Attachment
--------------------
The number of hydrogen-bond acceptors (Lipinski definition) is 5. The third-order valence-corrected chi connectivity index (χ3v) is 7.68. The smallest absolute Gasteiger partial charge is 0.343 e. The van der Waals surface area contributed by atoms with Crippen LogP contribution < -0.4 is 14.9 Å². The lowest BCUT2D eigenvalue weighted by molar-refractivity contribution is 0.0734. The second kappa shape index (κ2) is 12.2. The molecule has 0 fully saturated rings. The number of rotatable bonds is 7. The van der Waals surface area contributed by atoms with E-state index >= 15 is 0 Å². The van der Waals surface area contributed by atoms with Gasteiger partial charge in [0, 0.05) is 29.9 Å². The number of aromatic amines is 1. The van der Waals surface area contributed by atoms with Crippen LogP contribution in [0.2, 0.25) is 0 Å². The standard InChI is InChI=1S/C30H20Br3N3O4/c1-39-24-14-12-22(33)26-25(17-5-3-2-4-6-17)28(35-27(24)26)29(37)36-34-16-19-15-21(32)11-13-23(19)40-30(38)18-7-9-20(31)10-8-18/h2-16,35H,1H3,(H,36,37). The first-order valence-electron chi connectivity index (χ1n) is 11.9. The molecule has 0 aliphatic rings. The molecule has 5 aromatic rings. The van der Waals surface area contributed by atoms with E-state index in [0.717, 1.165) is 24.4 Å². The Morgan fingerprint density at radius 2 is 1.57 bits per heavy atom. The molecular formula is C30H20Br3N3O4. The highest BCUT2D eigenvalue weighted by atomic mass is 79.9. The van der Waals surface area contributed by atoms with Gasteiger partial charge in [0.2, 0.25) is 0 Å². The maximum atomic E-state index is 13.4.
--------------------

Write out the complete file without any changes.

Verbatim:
The number of hydrogen-bond acceptors (Lipinski definition) is 5. The third-order valence-corrected chi connectivity index (χ3v) is 7.68. The smallest absolute Gasteiger partial charge is 0.343 e. The van der Waals surface area contributed by atoms with Crippen LogP contribution < -0.4 is 14.9 Å². The lowest BCUT2D eigenvalue weighted by molar-refractivity contribution is 0.0734. The second kappa shape index (κ2) is 12.2. The molecule has 0 fully saturated rings. The number of rotatable bonds is 7. The van der Waals surface area contributed by atoms with E-state index >= 15 is 0 Å². The van der Waals surface area contributed by atoms with Gasteiger partial charge in [0, 0.05) is 29.9 Å². The number of aromatic amines is 1. The van der Waals surface area contributed by atoms with Crippen LogP contribution in [0.2, 0.25) is 0 Å². The standard InChI is InChI=1S/C30H20Br3N3O4/c1-39-24-14-12-22(33)26-25(17-5-3-2-4-6-17)28(35-27(24)26)29(37)36-34-16-19-15-21(32)11-13-23(19)40-30(38)18-7-9-20(31)10-8-18/h2-16,35H,1H3,(H,36,37). The first-order valence-electron chi connectivity index (χ1n) is 11.9. The molecule has 0 aliphatic rings. The molecule has 5 aromatic rings. The van der Waals surface area contributed by atoms with E-state index in [0.717, 1.165) is 24.4 Å². The Morgan fingerprint density at radius 2 is 1.57 bits per heavy atom. The molecular formula is C30H20Br3N3O4. The highest BCUT2D eigenvalue weighted by atomic mass is 79.9. The van der Waals surface area contributed by atoms with Gasteiger partial charge in [0.2, 0.25) is 0 Å². The maximum atomic E-state index is 13.4.